I have to ask along with Matt Walsh, where is the feminist rage? It’s no surprise that women were written off in the 50s as being silly, but why are women being written off now when the pill that many use can give them brain cancer!

And why are we willing to give up our fertility so easily? Because we can die bringing life into the world? Because women are still given the bulk of the responsibility in child-rearing? Because, as the aforementioned Matt Walsh pointed out, we’ve been sold on the lie that our worth is based on our job? We have gone from one extreme of expecting all women to be mothers to the other expecting all women to be sterile.

Let’s find a balance. Let’s respect the woman who has 4 kids before she’s 30. Let’s respect the woman who runs a Fortune 500 company. Let’s respect the woman who, for no fault of her own, cannot have children.





Theology of the Body Thursday #10: Take Me To Church

This post is mainly in response to the video. I know the song is from 2013, but it has been getting a lot of air-time on my favorite local pop station lately. In case you couldn’t make it through the video, here’s a summary: There is a gay couple. They hear a lynch mob coming and run for their lives. One of the men doesn’t make it.

I have two confessions to make:

1) I didn’t make it through the video. There is so much suffering and evil in the world, all you need to do is watch the news. I couldn’t watch this mob attack this man.

2) I struggle with the Church’s teachings about homosexuality. For me, the key words there are “struggle with.” I don’t reject them outright. The Church is my Mother and I want to listen to all she has to tell me. For me, the only way I can make sense of it is by putting it in the overall picture of the Church’s teachings on sexuality. Because of my struggle, I think I can explain the Church’s teachings in this area better than many hard-core believers. Let me illustrate:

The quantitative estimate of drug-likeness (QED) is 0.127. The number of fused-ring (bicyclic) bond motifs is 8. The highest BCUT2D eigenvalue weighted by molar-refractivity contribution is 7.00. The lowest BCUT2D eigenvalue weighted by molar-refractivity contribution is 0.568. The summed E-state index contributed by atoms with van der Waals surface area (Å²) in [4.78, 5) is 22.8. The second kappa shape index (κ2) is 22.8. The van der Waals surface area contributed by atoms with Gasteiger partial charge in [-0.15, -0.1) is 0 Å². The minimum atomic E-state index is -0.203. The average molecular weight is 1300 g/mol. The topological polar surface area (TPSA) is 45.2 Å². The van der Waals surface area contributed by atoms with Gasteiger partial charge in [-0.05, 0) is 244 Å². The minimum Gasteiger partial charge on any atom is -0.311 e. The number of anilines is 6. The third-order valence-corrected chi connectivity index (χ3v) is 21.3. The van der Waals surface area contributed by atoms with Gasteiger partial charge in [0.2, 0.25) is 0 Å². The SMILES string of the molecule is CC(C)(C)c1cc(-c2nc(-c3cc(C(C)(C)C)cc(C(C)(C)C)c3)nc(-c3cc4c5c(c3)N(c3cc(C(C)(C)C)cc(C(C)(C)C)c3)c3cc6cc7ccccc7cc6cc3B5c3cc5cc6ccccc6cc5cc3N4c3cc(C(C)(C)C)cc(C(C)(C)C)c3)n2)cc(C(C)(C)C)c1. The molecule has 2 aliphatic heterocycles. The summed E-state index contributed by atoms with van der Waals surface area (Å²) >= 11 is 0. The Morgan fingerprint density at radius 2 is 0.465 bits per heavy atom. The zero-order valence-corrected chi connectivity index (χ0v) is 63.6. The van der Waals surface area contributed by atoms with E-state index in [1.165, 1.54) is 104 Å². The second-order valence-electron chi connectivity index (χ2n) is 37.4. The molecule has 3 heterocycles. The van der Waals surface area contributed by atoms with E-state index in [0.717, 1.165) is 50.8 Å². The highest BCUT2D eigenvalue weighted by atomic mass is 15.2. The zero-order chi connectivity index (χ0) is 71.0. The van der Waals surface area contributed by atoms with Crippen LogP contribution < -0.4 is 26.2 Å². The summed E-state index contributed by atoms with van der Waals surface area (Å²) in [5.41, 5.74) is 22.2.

Bethanie vs. The Troll


Let me try to explain now it in 500 words or less:

As I say in the cartoon above, God made us male and female. Now, this wasn’t a coincidence, this wasn’t an accident. Our bodies aren’t a tomb or a tool. We are our bodies and our bodies are us. Our souls and our bodies are intrinsic to who we are. The resurrection of the body isn’t some sort of metaphorical hogwash, it’s true and literal. We’re all going to be kind of like some sort of holy, glorified, incorrupt zombies someday.


Except any illness, injury, or disability she had will be healed. Her body will never die and she won’t be looking for brains. You know what? I’m just going to refer you to the Catechism: 988-1001


Our bodies reflect something intrinsic about the individual. For example, women’s bodies are made to create and nurture life. So women are naturally drawn to nuture. We are more naturally open-minded, able to embrace everyone. We are drawn to be protective and to provide for the least of those among us. Men, pardon my graphicness, are more direct. They are built to penetrate, so they are naturally less open to those who are different and more able to hone in on things. They also protect and provide for those they care about. While we are more able to receive, they are more able to give.

As our bodies are so intrinsic to our identities, in the Catholic worldview, God cannot be compartmentalized. Everything we do, what we eat, what we wear, where we live, what entertainment we consume, when, how and with whom we make love, all  of these and more have eternal consequences. Hence the so-called “culture wars” right now. Artificial contraception is just as “intrinsically disordered” as homosexual behavior from a Catholic perspective. We cannot condone behavior that we believe will lead other people to hell.

The chruch is not full of hypocrites


We observe in nature that the sex act has two effects. One is the bonding of the couple. The other is to have children. Anything that interferes with either of those things is “intrinsically disordered” as to the nature of sex. That’s all there is to it. Gay people aren’t sick. Gay people aren’t any more sinners than the rest of us.  Homosexual behavior isn’t any worse than artificial contraception, premarital sex and porn.

The Church’s teachings on homosexuality cannot be seen outside of its overall teachings on sex and the body. (Arguably, the Church’s teachings on sexuality cannot be seen outside of the whole Gospel, but that is beyond the scope of this post.) If you take it out of context, like anything you take out of context, it gets greatly distorted. And people get hurt and others, like the idiot in the cartoon, die in ignorance. The body is good and sex is very good. The Church just does not want to see sex used as a tool for pleasure when it can be so much more.

Less than 500 words? Nailed it!